Indium(III) chloride is the chemical compound with the formula InCl3. This salt is a white, flaky solid with applications in organic synthesis as a Lewis acid. It is also the most available soluble derivative of indium.
3D model (JSmol)
CompTox Dashboard (EPA)
|Molar mass||221.18 g/mol|
|Melting point||586 °C (1,087 °F; 859 K)|
|Boiling point||800 °C (1,470 °F; 1,070 K)|
|195 g/100 mL, exothermic|
|Solubility in other solvents||THF, Ethanol|
|C12/m1, No. 12|
|Occupational safety and health (OHS/OSH):|
|P260, P301+P330+P331, P303+P361+P353, P305+P351+P338, P405, P501|
|NFPA 704 (fire diamond)|
|Safety data sheet (SDS)||External SDS|
Except where otherwise noted, data are given for materials in their standard state (at 25 °C [77 °F], 100 kPa).
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Being a relatively electropositive metal, indium reacts quickly with chlorine to give the trichloride. Indium trichloride is very soluble and deliquescent. A synthesis has been reported using an electrochemical cell in a mixed methanol-benzene solution.
Like AlCl3 and TlCl3, InCl3 crystallizes as a layered structure consisting of a close-packed chloride arrangement containing layers of octahedrally coordinated In(III) centers, a structure akin to that seen in YCl3. In contrast, GaCl3 crystallizes as dimers containing Ga2Cl6. Molten InCl3 conducts electricity, whereas AlCl3 does not as it converts to the molecular dimer, Al2Cl6.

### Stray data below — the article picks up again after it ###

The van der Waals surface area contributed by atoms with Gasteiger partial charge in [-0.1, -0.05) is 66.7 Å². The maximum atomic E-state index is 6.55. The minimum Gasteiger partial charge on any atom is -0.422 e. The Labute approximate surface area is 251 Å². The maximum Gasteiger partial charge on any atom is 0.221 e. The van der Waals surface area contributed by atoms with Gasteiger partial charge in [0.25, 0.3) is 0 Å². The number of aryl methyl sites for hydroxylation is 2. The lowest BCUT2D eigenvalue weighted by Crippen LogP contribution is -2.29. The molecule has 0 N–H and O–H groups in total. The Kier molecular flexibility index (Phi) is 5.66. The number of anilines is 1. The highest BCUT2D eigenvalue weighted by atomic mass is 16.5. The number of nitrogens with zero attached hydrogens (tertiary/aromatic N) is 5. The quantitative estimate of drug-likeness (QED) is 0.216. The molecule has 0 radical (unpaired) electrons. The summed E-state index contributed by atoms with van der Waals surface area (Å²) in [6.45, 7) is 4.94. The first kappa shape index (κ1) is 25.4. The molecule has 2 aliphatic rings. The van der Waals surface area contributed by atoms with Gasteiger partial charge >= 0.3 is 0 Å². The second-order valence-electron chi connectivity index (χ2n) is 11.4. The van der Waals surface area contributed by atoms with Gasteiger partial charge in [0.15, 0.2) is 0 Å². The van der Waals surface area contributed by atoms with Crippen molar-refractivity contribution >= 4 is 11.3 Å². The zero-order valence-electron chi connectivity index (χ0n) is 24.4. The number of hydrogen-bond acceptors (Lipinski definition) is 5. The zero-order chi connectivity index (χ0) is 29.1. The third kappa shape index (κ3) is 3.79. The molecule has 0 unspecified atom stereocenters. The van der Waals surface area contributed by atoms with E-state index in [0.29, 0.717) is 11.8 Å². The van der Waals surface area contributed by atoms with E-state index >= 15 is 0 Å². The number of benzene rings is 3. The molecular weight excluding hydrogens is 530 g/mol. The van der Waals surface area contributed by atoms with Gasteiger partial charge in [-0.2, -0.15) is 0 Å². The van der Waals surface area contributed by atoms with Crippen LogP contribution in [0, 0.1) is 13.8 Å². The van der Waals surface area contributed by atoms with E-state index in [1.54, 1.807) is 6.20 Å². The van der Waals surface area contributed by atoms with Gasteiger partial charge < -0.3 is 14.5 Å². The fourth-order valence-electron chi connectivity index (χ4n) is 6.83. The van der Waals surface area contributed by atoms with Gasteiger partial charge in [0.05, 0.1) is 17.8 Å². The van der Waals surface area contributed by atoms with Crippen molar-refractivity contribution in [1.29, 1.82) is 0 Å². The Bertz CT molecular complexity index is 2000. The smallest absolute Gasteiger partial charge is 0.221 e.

InCl3 is a Lewis acid and forms complexes with donor ligands, L, InCl3L, InCl3L2, InCl3L3. For example, with the chloride ion it forms tetrahedral InCl4−, trigonal bipyramidal InCl52−, and octahedral InCl63−.
In diethyl ether solution, InCl3 reacts with lithium hydride, LiH, to form . This unstable compound decomposes below 0 °C, and is reacted in situ in organic synthesis as a reducing agent and to prepare tertiary amine and phosphine complexes of InH3.
Trimethylindium, InMe3, can be produced by reacting InCl3 in diethyl ether solution either with the Grignard reagent or methyllithium, LiMe. Triethylindium can be prepared in a similar fashion but with the grignard reagent EtMgBr.
InCl3 reacts with indium metal at high temperature to form the lower valent indium chlorides In5Cl9, In2Cl3 and InCl.
Indium chloride is a Lewis acid catalyst in organic reactions such as Friedel-Crafts acylations and Diels-Alder reactions. As an example of the latter, the reaction proceeds at room temperature, with 1 mole% catalyst loading in an acetonitrile-water solvent mixture. The first step is a Knoevenagel condensation between the barbituric acid and the aldehyde; the second step is a reverse electron-demand Diels-Alder reaction, which is a multicomponent reaction of N,N'-dimethyl-barbituric acid, benzaldehyde and ethyl vinyl ether. With the catalyst, the reported chemical yield is 90% and the percentage trans isomer is 70%. Without the catalyst added, the yield drops to 65% with 50% trans product.